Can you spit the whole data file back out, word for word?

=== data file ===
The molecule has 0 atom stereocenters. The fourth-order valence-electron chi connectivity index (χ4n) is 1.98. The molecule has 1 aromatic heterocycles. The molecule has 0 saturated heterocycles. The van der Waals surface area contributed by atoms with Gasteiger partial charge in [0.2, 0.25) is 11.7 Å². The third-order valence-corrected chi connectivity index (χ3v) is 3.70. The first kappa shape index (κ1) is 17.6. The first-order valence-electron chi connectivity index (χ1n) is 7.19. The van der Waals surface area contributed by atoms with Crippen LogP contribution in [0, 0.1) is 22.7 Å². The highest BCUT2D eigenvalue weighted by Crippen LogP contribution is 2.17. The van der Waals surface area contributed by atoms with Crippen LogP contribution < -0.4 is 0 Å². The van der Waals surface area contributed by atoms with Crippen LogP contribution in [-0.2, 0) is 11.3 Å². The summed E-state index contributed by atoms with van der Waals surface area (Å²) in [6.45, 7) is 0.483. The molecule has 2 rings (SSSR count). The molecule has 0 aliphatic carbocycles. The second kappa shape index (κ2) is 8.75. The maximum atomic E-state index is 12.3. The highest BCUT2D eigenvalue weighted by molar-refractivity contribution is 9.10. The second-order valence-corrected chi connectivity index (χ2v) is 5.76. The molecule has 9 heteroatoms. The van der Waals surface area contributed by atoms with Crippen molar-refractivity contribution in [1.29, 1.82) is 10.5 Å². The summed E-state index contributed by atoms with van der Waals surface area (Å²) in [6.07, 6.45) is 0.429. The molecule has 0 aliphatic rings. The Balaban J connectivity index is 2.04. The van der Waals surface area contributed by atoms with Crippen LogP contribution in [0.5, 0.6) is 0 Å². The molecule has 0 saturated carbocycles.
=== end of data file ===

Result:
The molecule has 0 atom stereocenters. The fourth-order valence-electron chi connectivity index (χ4n) is 1.98. The molecule has 1 aromatic heterocycles. The molecule has 0 saturated heterocycles. The van der Waals surface area contributed by atoms with Gasteiger partial charge in [0.2, 0.25) is 11.7 Å². The third-order valence-corrected chi connectivity index (χ3v) is 3.70. The first kappa shape index (κ1) is 17.6. The first-order valence-electron chi connectivity index (χ1n) is 7.19. The van der Waals surface area contributed by atoms with Crippen LogP contribution in [0, 0.1) is 22.7 Å². The highest BCUT2D eigenvalue weighted by Crippen LogP contribution is 2.17. The van der Waals surface area contributed by atoms with Crippen LogP contribution < -0.4 is 0 Å². The van der Waals surface area contributed by atoms with Crippen LogP contribution in [-0.2, 0) is 11.3 Å². The summed E-state index contributed by atoms with van der Waals surface area (Å²) in [6.45, 7) is 0.483. The molecule has 2 rings (SSSR count). The molecule has 0 aliphatic carbocycles. The second kappa shape index (κ2) is 8.75. The maximum atomic E-state index is 12.3. The highest BCUT2D eigenvalue weighted by molar-refractivity contribution is 9.10. The second-order valence-corrected chi connectivity index (χ2v) is 5.76. The molecule has 9 heteroatoms. The van der Waals surface area contributed by atoms with Crippen molar-refractivity contribution in [1.29, 1.82) is 10.5 Å². The summed E-state index contributed by atoms with van der Waals surface area (Å²) in [6.07, 6.45) is 0.429. The molecule has 0 aliphatic rings. The Balaban J connectivity index is 2.04. The van der Waals surface area contributed by atoms with Crippen LogP contribution in [0.5, 0.6) is 0 Å². The molecule has 0 saturated carbocycles.